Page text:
Summit for Democracy: 9 commitments assumed by Brazil that require a change in position by Bolsonaro
The federal government has once again distorted reality and portrayed to the international community a Brazil that supposedly defends democracy and human rights
Discurso presidencial e compromissos assumidos pelo governo na Cúpula pela Democracia apresentam um Brasil supostamente defensor dos direitos humanos. Foto: Reprodução/TV Brasil
The International Summit for Democracy, staged virtually at the start of this month, was attended by members of civil society, journalists, businesspeople and more than a hundred world leaders, including President Jair Bolsonaro, who in his speech claimed to defend and promote human rights and democracy in Brazil.
The position adopted by Bolsonaro at the event organized by the president of the United States, Joe Biden, was presented in the document “Voluntary Commitments” of the Brazilian government, which contains the joint commitments assumed by the countries after the Summit.
Comprising both domestic and international matters, the Brazilian document consists of 18 commitments in the areas of Strengthening Democracy, Advancing Human Rights and Fighting Corruption. However, it mentions actions and assumes commitments that are far removed from what has been observed during Bolsonaro’s term of office.
“The document has two major problems: the first is a misrepresentation of the concepts that support human rights. For example, the federal government includes in its commitments the work of the Ministry of Women, Family and Human Rights, headed up by Damares Alves, which it considers an important body for the realization of rights. But, in practice, the ministry has acted firmly against sexual and reproductive rights and weakened mechanisms to combat torture, among other things,” said Gustavo Huppes, international advocacy advisor at Conectas. “The second major problem is the defense of democracy by a notoriously authoritarian government, whose actions and signals show how democracy is under attack.”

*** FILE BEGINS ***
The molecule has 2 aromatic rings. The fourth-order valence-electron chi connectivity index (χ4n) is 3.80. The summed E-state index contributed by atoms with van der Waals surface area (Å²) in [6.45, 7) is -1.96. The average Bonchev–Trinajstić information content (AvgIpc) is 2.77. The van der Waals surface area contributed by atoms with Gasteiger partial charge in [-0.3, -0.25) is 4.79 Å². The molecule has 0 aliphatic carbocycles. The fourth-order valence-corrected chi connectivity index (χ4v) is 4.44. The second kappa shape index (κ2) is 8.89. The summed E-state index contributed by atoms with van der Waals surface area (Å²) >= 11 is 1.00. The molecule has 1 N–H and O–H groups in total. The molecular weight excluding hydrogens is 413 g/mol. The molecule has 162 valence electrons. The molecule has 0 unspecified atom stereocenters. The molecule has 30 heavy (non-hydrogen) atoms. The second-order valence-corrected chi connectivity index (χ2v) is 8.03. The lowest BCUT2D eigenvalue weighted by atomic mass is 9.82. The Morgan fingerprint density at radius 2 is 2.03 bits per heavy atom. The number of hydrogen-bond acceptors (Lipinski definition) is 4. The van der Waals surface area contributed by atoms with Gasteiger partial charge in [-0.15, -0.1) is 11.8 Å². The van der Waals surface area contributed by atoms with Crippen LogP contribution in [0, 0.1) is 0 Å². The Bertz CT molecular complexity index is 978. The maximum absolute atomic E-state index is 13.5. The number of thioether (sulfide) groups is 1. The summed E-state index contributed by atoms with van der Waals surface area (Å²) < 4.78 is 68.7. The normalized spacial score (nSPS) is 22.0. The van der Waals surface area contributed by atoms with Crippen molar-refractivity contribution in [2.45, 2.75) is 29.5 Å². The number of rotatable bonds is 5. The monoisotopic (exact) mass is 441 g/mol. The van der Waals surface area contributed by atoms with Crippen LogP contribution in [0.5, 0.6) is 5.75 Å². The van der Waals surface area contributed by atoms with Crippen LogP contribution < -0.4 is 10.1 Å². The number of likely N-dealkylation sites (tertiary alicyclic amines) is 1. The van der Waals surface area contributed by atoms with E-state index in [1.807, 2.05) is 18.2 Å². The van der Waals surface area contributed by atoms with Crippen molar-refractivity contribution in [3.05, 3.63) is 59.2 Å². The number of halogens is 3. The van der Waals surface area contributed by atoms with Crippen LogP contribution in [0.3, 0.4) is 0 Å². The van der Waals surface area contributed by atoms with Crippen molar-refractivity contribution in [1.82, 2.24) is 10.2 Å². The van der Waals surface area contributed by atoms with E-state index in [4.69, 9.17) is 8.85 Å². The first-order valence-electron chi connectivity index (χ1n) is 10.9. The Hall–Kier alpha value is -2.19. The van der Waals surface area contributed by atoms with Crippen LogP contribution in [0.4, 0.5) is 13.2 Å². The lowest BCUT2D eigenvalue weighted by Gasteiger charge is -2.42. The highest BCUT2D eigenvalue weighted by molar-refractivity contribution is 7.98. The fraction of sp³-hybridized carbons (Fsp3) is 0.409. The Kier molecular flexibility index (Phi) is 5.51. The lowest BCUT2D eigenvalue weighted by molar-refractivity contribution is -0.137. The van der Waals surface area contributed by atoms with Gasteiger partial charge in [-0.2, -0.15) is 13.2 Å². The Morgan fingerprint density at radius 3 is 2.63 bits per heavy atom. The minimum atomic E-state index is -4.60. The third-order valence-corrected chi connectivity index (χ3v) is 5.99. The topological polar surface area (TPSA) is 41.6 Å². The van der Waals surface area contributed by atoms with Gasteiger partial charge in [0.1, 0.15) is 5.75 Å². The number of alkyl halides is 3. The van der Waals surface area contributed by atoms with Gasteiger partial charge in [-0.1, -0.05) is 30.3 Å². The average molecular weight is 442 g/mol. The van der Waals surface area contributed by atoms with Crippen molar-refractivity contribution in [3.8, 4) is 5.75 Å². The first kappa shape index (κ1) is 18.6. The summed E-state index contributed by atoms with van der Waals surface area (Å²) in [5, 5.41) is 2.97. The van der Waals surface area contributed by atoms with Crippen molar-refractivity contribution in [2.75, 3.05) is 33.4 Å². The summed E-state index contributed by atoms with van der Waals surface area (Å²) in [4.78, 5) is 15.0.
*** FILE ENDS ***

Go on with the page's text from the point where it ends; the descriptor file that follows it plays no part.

Huppes went on to say that the Brazilian government’s authoritarian position is already well known to the international community. “To comply with the commitments assumed at the summit, Bolsonaro will have to make a complete u-turn in his policy actions this year, which is not likely to occur based on his administration’s record.”
Conectas comments on 9 commitments assumed by Brazil at the Summit for Democracy. See below:
Commitment: Guarantee free and fair elections
Reality: President Bolsonaro and his allies this year stepped up a campaign against electronic voting machines, alleging the possibility of fraud and raising doubts about the integrity of the Brazilian electoral system. In an internet broadcast, the president made several false and misrepresented claims to “prove” the possibilities for fraud at Brazilian ballot boxes. Although he was not successful, he caused instability and encouraged his supporters once again to attack other authorities, including the judges serving on the Superior Electoral Court, who are responsible for organizing and supervising the elections.
Commitment: Engage in initiatives, on the regional and international levels, to globally promote respect for the rule of law and democratic principles